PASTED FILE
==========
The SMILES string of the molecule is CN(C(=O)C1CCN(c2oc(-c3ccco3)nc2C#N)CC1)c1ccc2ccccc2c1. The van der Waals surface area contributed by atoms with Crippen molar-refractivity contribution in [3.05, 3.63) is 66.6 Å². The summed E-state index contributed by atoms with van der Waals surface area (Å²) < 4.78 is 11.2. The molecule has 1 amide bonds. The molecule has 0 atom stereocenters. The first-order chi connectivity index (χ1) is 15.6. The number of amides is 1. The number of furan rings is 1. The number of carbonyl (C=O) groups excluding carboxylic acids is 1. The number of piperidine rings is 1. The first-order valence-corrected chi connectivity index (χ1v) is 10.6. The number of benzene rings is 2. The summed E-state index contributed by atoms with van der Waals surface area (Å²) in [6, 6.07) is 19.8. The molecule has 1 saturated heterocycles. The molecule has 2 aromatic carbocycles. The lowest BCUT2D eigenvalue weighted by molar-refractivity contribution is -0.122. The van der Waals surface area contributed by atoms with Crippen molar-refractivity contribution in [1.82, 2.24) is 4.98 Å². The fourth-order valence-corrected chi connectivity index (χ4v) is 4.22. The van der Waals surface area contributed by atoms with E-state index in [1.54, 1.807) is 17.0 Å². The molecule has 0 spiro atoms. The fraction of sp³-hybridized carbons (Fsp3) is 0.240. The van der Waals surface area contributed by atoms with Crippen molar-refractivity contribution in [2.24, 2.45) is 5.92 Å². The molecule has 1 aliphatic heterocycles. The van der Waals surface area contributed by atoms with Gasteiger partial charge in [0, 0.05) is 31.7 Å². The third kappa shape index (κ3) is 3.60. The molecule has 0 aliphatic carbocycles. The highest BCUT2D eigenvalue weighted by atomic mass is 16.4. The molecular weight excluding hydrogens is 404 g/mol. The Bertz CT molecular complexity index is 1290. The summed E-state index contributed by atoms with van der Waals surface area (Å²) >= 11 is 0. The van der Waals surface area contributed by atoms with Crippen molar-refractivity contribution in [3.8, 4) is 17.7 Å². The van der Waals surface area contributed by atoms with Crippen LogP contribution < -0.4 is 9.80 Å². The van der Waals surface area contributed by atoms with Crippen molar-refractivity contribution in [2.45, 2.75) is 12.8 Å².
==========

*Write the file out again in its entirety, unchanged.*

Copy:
The SMILES string of the molecule is CN(C(=O)C1CCN(c2oc(-c3ccco3)nc2C#N)CC1)c1ccc2ccccc2c1. The van der Waals surface area contributed by atoms with Crippen molar-refractivity contribution in [3.05, 3.63) is 66.6 Å². The summed E-state index contributed by atoms with van der Waals surface area (Å²) < 4.78 is 11.2. The molecule has 1 amide bonds. The molecule has 0 atom stereocenters. The first-order chi connectivity index (χ1) is 15.6. The number of amides is 1. The number of furan rings is 1. The number of carbonyl (C=O) groups excluding carboxylic acids is 1. The number of piperidine rings is 1. The first-order valence-corrected chi connectivity index (χ1v) is 10.6. The number of benzene rings is 2. The summed E-state index contributed by atoms with van der Waals surface area (Å²) in [6, 6.07) is 19.8. The molecule has 1 saturated heterocycles. The molecule has 2 aromatic carbocycles. The lowest BCUT2D eigenvalue weighted by molar-refractivity contribution is -0.122. The van der Waals surface area contributed by atoms with Crippen molar-refractivity contribution in [1.82, 2.24) is 4.98 Å². The fourth-order valence-corrected chi connectivity index (χ4v) is 4.22. The van der Waals surface area contributed by atoms with E-state index in [1.54, 1.807) is 17.0 Å². The molecule has 0 spiro atoms. The fraction of sp³-hybridized carbons (Fsp3) is 0.240. The van der Waals surface area contributed by atoms with Crippen molar-refractivity contribution in [2.24, 2.45) is 5.92 Å². The molecule has 1 aliphatic heterocycles. The van der Waals surface area contributed by atoms with Gasteiger partial charge in [0, 0.05) is 31.7 Å². The third kappa shape index (κ3) is 3.60. The molecule has 0 aliphatic carbocycles. The highest BCUT2D eigenvalue weighted by atomic mass is 16.4. The molecular weight excluding hydrogens is 404 g/mol. The Bertz CT molecular complexity index is 1290. The summed E-state index contributed by atoms with van der Waals surface area (Å²) >= 11 is 0. The van der Waals surface area contributed by atoms with Crippen molar-refractivity contribution in [3.8, 4) is 17.7 Å². The van der Waals surface area contributed by atoms with Crippen LogP contribution < -0.4 is 9.80 Å². The van der Waals surface area contributed by atoms with Crippen molar-refractivity contribution in [2.45, 2.75) is 12.8 Å².